Why Hawaiian shirts are just so fashionable

The streetstyle and parade were clearly in fashion this season as they began to put the Hawaiian shirt at the forefront of menswear. Not least since the 2000s, when tropical palm brands such as Quiksilver were so popular, we have seen these colorful and colorful prints. Previously it had been demoted to the rails of vintage stores, classified for its comical appeal, or simply limited to memories of old vacation snapshots. Not any longer longer

There were lush foliage from Kim Jones to Louis Vuitton; from the burning deserts of Demna Gvasalia to Balenciaga; Hibiscus flowers (studs, leopard print and much more) at DSquared; Dries Van Noten showed muted and attenuated versions; MSGM recording depends on Californian surfers; while Salvatore Ferragamo has opted for some coastal anchor in the Mediterranean; and Paul Smith combined carp and coral with a decorative effect. And that does not even consider the spectators themselves, who were already seduced by the charm of the shirt.

In the middle of the male spectrum, with streetwear at one end and dandy at the other, the Hawaiian shirt is easy to wear and has as much verve and sophistication as personality and casual appeal. Of course, long before its rebirth on the Spring / Summer runway shows in 2018 and the street clichés that currently dominate your Instagram feed, the Hawaiian shirt has a whole other story:

1. It is widely believed that the T-shirt dates back to the 1930s and the rise of American tourism to Hawaii, which became US state only in 1959, began. Small tailors began producing their local shirts, usually called Palaka, by making printed matter. Made from local tapa or bark fabric for this new wave of customers. The shirts were also worn by Hawaiians for special occasions.

2. Ellery Chun, a Honolulu graduate with a degree in Yale, studied economics and is considered the leading producer of Hawaiian shirts – and the minds behind her name.

3. Chun would have resumed the trend after a t-shirt maker called Musa-Shiya Shoten published an ad with “beautiful custom designs and colors brilliant in an issue of The Honolulu Advertiser for” Aloha “T-shirts from 1935 . “Chun quickly jumped on the idea and registered the Aloha trade name in 1936.

4. The prints on Hawaiian shirts were usually a mix of exotic flowers, plants and ocean scenes that blended the cultural influences of Tahiti, Japan and the Philippines. Sometimes viewed as glaring, cheap imitations were associated with tourists, while, higher in fashion, expensive styles of the food chain were characterized by their use of color and narrative design as a tribute to the Hawaiian heritage.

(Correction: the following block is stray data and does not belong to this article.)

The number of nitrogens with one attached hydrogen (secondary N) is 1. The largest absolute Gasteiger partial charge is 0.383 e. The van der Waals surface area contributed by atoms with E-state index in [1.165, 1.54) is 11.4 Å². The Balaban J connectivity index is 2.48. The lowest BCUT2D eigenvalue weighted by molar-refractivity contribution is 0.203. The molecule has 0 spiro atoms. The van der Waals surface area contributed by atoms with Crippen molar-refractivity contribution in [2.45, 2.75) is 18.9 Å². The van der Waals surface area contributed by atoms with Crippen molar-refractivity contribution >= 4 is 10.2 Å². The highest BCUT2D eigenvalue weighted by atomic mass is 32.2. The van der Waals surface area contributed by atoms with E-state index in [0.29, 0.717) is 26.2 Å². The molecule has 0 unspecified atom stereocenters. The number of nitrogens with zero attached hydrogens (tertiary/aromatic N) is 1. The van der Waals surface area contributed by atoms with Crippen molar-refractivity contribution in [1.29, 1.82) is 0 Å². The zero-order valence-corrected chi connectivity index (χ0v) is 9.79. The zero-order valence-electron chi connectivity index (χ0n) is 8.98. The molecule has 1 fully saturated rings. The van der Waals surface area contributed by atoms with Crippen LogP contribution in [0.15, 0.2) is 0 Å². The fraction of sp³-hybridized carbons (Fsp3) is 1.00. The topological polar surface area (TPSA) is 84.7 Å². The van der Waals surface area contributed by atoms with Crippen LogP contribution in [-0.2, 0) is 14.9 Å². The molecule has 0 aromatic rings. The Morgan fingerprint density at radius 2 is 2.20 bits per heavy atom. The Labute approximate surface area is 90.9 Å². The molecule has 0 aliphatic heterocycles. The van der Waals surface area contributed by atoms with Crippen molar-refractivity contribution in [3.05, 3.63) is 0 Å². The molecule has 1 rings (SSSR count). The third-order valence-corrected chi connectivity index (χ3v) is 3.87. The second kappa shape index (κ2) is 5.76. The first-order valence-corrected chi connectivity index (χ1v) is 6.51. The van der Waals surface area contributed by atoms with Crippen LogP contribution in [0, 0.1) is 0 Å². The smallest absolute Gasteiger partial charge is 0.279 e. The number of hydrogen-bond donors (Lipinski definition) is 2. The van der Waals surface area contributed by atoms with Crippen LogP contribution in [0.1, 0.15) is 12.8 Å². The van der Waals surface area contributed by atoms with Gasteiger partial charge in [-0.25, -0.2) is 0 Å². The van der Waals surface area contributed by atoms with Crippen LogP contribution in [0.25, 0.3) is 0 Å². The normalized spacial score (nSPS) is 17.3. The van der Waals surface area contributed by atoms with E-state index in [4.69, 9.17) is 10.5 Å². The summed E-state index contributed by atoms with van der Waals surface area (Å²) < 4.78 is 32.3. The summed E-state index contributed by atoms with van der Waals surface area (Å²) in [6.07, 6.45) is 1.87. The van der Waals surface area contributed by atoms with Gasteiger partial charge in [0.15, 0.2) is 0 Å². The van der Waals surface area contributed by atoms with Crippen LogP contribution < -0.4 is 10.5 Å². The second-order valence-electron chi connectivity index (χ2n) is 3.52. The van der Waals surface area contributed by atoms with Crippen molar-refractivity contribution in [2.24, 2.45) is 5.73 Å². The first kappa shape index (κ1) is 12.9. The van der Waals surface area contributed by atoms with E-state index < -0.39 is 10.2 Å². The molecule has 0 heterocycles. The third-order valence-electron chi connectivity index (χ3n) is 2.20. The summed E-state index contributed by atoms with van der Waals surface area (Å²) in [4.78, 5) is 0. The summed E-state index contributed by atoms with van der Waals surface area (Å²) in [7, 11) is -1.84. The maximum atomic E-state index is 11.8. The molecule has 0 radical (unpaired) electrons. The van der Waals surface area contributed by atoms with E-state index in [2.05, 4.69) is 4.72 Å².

Elvis Presley in an excerpt from the movie Blue Hawaii. Photography: Getty

5. In 1950, Hawaiian Aloha clothing manufacturer Alfred Shaheen began to print his own fabric with patterns created by employees who avoided colors and clichés that were too strong. They started and this is one of his plans – which would now be sold at auction for tens of thousands of dollars – that in 1961 Elvis concentrated on the cover of Blue Hawaii.

6. Popular with surfers and beach boys, Hawaiian shirts have become the weekend of time out, a casual chic for men acceptable. President Harry Truman appeared on the cover of the Life Magazine in 1951, while President Nixon was photographed in 1960.

Leonardo di Caprio in Romeo + Juliet. Photography: Rex properties

7. In the 1980s, their appeal began to decline. But where the fashion was missing, the movie and the screen did not have it. The long list of Hawaiian pin-ups includes: Tom Selleck in Magnum, P.I., from 1980 to 1988; Al Pacino in Scarface (1983); Tom Cruise in the Cocktail (1988); Christian Slater in True Romance (1993); Brad Pitt at the Fight Club (1999); Johnny Depp and Benicio Del Toro in fear in Las Vegas (1998); Leonardo DiCaprio in Romeo + Juliet (1996) – and even Jim Carrey in Ace Ventura (1994). Oddly enough, in the movies, the shirt was a form of rebellion, rescue, flight and bohemia among the characters who wore it.

8. At the turn of the millennium, surf, skateboard and snowboard brands such as Quiksilver and Billabong had a spectacular climax. Since then, it is a bit quiet on the front of the Aloha shirt. Until now. As men’s fashion moves away from the street and the sport, the Milanese designers in Paris find their inspiration in the colorful shirt. All old homeless tourist boards are long gone.

Share :

Leave a Reply

Your email address will not be published. Required fields are marked *

2 × two =